Im­mi­grants, Trump: A com­pli­cated story

Chronicle (Zimbabwe) - - Opinion/national News - Opin­ion Gre­gory Af­tandil­ian

BE­FORE his at­tack on the Khans — im­mi­grant par­ents of a United States sol­dier who was killed in Iraq in 2004 — many im­mi­grants in the United States and their chil­dren had voiced sup­port for the Repub­li­can can­di­date Don­ald Trump. This may seem odd given that Trump has spo­ken about build­ing a wall along the Mex­i­can border, bar­ring Mus­lims from en­ter­ing the US, and mak­ing dis­parag­ing com­ments against var­i­ous eth­nic and re­li­gious groups.

One would think that such com­ments would have made Trump ra­dioac­tive among im­mi­grants and their de­scen­dants, but that was not the case.

A con­sid­er­able num­ber of le­gal im­mi­grants in the US say they played by the rules and waited many years be­fore they were al­lowed to im­mi­grate.

They be­lieve il­le­gal im­mi­grants took ad­van­tage of the por­ous US-Mex­i­can border or over­stayed in the coun­try with their vis­i­tor visas il­le­gally.

The main ar­gu­ment is that this fun­da­men­tally a ques­tion of fair­ness.

One Indian-Amer­i­can le­gal im­mi­grant told The New York Times ear­lier this year that “You should not re­ward peo­ple who have bro­ken the law … That’s why I like Don­ald Trump when he says, ‘Let’s build a wall.’” He added, “I be­lieve any­body who came to this coun­try il­le­gally should be de­ported.”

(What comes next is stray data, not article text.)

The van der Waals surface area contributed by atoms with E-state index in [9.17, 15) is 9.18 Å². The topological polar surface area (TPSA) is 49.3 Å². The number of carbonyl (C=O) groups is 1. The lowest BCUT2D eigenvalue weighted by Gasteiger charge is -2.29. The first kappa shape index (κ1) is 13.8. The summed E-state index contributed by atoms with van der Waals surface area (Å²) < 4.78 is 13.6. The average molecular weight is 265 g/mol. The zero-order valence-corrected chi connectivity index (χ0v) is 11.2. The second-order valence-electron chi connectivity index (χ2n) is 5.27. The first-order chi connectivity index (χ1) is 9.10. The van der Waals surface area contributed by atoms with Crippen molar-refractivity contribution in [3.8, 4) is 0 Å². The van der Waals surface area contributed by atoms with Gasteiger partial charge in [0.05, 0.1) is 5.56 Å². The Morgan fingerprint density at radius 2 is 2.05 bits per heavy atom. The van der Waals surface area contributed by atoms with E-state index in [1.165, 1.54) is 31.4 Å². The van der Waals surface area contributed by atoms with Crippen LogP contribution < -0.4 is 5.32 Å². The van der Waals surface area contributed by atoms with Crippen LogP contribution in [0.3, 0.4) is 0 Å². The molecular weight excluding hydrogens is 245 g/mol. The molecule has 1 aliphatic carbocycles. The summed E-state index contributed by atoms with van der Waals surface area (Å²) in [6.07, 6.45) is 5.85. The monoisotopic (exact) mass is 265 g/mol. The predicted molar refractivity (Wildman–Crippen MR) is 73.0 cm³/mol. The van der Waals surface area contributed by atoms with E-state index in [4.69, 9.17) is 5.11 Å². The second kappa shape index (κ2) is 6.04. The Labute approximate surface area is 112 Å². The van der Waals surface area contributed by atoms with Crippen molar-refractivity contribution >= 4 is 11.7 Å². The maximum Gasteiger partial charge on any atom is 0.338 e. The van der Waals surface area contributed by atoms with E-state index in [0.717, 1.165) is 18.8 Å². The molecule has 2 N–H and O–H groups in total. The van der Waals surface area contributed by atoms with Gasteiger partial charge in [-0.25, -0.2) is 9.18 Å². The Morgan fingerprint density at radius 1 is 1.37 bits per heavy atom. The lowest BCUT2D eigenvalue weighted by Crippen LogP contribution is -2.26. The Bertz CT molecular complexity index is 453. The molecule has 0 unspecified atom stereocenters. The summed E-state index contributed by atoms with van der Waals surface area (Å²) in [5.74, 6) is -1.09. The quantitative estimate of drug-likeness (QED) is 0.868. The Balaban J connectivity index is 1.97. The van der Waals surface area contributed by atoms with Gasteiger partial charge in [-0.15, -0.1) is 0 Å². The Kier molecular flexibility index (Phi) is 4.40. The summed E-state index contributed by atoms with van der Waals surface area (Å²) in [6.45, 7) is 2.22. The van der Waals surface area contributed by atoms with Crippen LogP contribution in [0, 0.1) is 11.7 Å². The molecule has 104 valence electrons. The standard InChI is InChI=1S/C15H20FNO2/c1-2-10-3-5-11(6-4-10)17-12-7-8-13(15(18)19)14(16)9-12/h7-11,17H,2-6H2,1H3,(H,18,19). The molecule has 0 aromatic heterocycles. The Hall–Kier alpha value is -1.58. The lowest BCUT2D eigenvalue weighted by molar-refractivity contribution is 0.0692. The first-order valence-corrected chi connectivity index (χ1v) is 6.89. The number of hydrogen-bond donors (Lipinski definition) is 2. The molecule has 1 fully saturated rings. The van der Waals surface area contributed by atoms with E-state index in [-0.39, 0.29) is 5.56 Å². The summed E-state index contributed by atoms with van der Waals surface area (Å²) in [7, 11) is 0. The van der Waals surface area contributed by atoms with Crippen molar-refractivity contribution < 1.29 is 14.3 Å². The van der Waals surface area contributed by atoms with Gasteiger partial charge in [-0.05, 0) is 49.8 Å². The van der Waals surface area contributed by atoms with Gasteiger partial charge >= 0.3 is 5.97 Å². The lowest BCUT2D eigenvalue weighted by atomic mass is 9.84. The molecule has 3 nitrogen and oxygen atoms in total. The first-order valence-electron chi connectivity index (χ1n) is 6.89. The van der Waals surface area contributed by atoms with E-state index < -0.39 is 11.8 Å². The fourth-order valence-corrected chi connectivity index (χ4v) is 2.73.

An­other rea­son many le­gal im­mi­grants have voiced sup­port for Trump is be­cause he is the quin­tes­sen­tial en­tre­pre­neur in their es­ti­ma­tion.

It is fair to say that most im­mi­grants who come to the US want to achieve the Amer­i­can dream that, in their eyes, means start­ing a busi­ness, pros­per­ing and giv­ing their chil­dren a bet­ter life than they had back in their old coun­try.

What about the chil­dren and the fu­ture gen­er­a­tions of le­gal im­mi­grants? Many of them saw how hard it was for their par­ents to earn a liv­ing in the US — in real­ity the Amer­i­can dream was a real strug­gle — as they faced lan­guage bar­ri­ers and, at times, dis­crim­i­na­tion.

They say that their par­ents en­dured a lot but, through hard work and per­se­ver­ance, over­came ob­sta­cles and made a bet­ter life for them­selves and their chil­dren.

Cou­pled with this sen­ti­ment is the be­lief is that the govern­ment “did not give their par­ents any hand­outs”, nor were there any ap­pli­ca­tions in mul­ti­ple lan­guages as there are now. Im­mi­grants were com­pelled to learn English to suc­ceed.

Dif­fer­ent con­di­tions Of course, such be­liefs are not en­tirely ac­cu­rate.

To­day, while many le­gal im­mi­grants get some govern­ment as­sis­tance, the il­le­gals do not be­cause they would then have to come out from the shad­ows and be sub­ject to de­por­ta­tion.

In ad­di­tion, many of the ear­lier im­mi­grants lived in ghet­toised com­mu­ni­ties and never learned proper English.